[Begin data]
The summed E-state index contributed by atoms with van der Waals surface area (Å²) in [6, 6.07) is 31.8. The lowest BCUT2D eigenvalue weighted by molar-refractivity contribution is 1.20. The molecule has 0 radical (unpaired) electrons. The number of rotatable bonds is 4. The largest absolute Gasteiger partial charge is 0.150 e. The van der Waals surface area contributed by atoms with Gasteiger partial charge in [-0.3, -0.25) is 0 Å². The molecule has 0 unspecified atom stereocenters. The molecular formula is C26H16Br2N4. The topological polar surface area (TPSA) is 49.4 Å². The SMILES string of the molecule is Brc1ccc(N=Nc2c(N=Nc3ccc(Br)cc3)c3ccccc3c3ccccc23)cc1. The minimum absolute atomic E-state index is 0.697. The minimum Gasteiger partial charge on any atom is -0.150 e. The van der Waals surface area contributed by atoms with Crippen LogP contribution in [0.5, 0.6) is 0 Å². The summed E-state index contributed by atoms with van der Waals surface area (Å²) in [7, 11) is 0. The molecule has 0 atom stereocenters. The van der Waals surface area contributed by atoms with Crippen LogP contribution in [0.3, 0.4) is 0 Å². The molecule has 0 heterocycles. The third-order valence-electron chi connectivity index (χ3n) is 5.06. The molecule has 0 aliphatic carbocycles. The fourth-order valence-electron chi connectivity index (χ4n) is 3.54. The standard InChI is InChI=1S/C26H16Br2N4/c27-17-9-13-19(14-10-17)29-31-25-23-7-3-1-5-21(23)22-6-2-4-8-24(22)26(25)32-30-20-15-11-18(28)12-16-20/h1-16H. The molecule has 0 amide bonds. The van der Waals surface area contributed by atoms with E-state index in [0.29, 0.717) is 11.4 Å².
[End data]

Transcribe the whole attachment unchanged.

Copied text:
The summed E-state index contributed by atoms with van der Waals surface area (Å²) in [6, 6.07) is 31.8. The lowest BCUT2D eigenvalue weighted by molar-refractivity contribution is 1.20. The molecule has 0 radical (unpaired) electrons. The number of rotatable bonds is 4. The largest absolute Gasteiger partial charge is 0.150 e. The van der Waals surface area contributed by atoms with Gasteiger partial charge in [-0.3, -0.25) is 0 Å². The molecule has 0 unspecified atom stereocenters. The molecular formula is C26H16Br2N4. The topological polar surface area (TPSA) is 49.4 Å². The SMILES string of the molecule is Brc1ccc(N=Nc2c(N=Nc3ccc(Br)cc3)c3ccccc3c3ccccc23)cc1. The minimum absolute atomic E-state index is 0.697. The minimum Gasteiger partial charge on any atom is -0.150 e. The van der Waals surface area contributed by atoms with Crippen LogP contribution in [0.5, 0.6) is 0 Å². The summed E-state index contributed by atoms with van der Waals surface area (Å²) in [7, 11) is 0. The molecule has 0 atom stereocenters. The van der Waals surface area contributed by atoms with Crippen LogP contribution in [0.3, 0.4) is 0 Å². The molecule has 0 heterocycles. The third-order valence-electron chi connectivity index (χ3n) is 5.06. The molecule has 0 aliphatic carbocycles. The fourth-order valence-electron chi connectivity index (χ4n) is 3.54. The standard InChI is InChI=1S/C26H16Br2N4/c27-17-9-13-19(14-10-17)29-31-25-23-7-3-1-5-21(23)22-6-2-4-8-24(22)26(25)32-30-20-15-11-18(28)12-16-20/h1-16H. The molecule has 0 amide bonds. The van der Waals surface area contributed by atoms with E-state index in [0.29, 0.717) is 11.4 Å².